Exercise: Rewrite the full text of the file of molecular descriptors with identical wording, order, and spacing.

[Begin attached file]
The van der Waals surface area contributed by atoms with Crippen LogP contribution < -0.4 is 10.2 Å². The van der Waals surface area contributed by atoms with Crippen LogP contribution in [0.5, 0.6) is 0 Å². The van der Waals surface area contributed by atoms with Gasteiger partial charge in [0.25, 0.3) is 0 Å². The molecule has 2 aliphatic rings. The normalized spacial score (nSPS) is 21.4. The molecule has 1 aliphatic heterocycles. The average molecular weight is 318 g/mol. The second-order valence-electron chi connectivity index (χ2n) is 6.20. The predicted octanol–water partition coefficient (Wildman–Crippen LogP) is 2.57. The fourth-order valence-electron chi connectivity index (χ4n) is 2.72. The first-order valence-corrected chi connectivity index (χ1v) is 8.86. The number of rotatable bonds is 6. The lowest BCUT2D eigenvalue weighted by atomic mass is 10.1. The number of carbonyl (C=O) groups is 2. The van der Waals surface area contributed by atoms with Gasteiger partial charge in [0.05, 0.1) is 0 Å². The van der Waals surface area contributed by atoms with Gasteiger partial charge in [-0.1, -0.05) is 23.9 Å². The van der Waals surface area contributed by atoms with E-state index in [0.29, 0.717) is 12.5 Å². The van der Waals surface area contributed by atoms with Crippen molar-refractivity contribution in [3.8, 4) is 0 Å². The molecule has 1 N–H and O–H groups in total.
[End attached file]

The van der Waals surface area contributed by atoms with Crippen LogP contribution < -0.4 is 10.2 Å². The van der Waals surface area contributed by atoms with Crippen LogP contribution in [0.5, 0.6) is 0 Å². The van der Waals surface area contributed by atoms with Gasteiger partial charge in [0.25, 0.3) is 0 Å². The molecule has 2 aliphatic rings. The normalized spacial score (nSPS) is 21.4. The molecule has 1 aliphatic heterocycles. The average molecular weight is 318 g/mol. The second-order valence-electron chi connectivity index (χ2n) is 6.20. The predicted octanol–water partition coefficient (Wildman–Crippen LogP) is 2.57. The fourth-order valence-electron chi connectivity index (χ4n) is 2.72. The first-order valence-corrected chi connectivity index (χ1v) is 8.86. The number of rotatable bonds is 6. The lowest BCUT2D eigenvalue weighted by atomic mass is 10.1. The number of carbonyl (C=O) groups is 2. The van der Waals surface area contributed by atoms with Gasteiger partial charge in [0.05, 0.1) is 0 Å². The van der Waals surface area contributed by atoms with Gasteiger partial charge in [-0.1, -0.05) is 23.9 Å². The van der Waals surface area contributed by atoms with E-state index in [0.29, 0.717) is 12.5 Å². The van der Waals surface area contributed by atoms with Crippen molar-refractivity contribution in [3.8, 4) is 0 Å². The molecule has 1 N–H and O–H groups in total.